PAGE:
“Harming human and environmental health is pivotal to the business model of multinational tobacco companies like Philip Morris International and British American Tobacco. Millions of people die every year due to Big Tobacco’s profit-over-people model”.

She said low- and middle-income countries increasingly feel this burden, with 80 percent of tobacco-related deaths from diseases such as cancer, lung disease and heart disease projected to be in such countries by 2030. And the tobacco industry traps farmers with unsustainable crops and appropriates arable land to grow tobacco used for deadly products.

On this year’s World No Tobacco Day, the Campaign for Tobacco-Free Kids joins the WHO in calling on governments to stand up to the tobacco industry’s exploitative practices and the devastating impacts of its deadly products.

One in 10 adult deaths around the globe are due to tobacco use. By holding the industry accountable and through the implementation of proven tobacco control measures, we have the power to protect future generations from tobacco-related death and disease, she noted.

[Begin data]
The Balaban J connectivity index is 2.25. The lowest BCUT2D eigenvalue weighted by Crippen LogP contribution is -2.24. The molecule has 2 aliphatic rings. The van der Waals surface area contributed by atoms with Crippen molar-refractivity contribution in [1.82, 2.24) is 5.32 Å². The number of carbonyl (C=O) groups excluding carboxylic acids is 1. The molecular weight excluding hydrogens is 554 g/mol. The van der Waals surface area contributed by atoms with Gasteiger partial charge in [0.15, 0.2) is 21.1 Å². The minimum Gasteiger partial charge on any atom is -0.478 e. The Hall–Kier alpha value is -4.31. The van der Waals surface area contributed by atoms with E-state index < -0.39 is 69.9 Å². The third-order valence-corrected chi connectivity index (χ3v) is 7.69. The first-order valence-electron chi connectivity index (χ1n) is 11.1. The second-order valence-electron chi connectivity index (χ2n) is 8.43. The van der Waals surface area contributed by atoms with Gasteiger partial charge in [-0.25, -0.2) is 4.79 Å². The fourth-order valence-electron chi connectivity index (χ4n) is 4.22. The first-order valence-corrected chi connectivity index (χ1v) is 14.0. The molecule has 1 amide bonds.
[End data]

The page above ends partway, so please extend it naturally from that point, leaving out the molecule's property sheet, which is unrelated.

“It is critical that governments act with urgency to address tobacco’s burden by passing the proven tobacco control interventions contained in the WHO Framework Convention on Tobacco Control,” said Richardson.

Without urgent action, tobacco use will kill one billion people this century, lock tobacco farmers into a lifetime of poverty, and cause continued harm to the environment, she declared.

The United Nations which banned smoking in its 38-storyed Secretariat building in New York, back in 2016, says smoking is one of the biggest public health threats in the world today, killing millions of people from lung cancer, heart disease and other diseases.

All delegates, staffers and visitors to UN Headquarters are reminded of the strict no smoking policy mandated by the General Assembly in its resolution A/RES/63/8 and stipulated in ST/SGB/2003/9. 

A designated exterior smoking area is available in the South Garden and signs showing the shortest route from the Secretariat lobby and the General Assembly and Conference Building main areas have been posted. 

Since the entry into force of the WHO Framework Convention on Tobacco Control (FCTC) in 2005, says PAHO, the region has made great strides in tobacco prevention and control. Currently, 96% of the population in 35 countries in the region is protected by at least one of the six recommended tobacco control measures.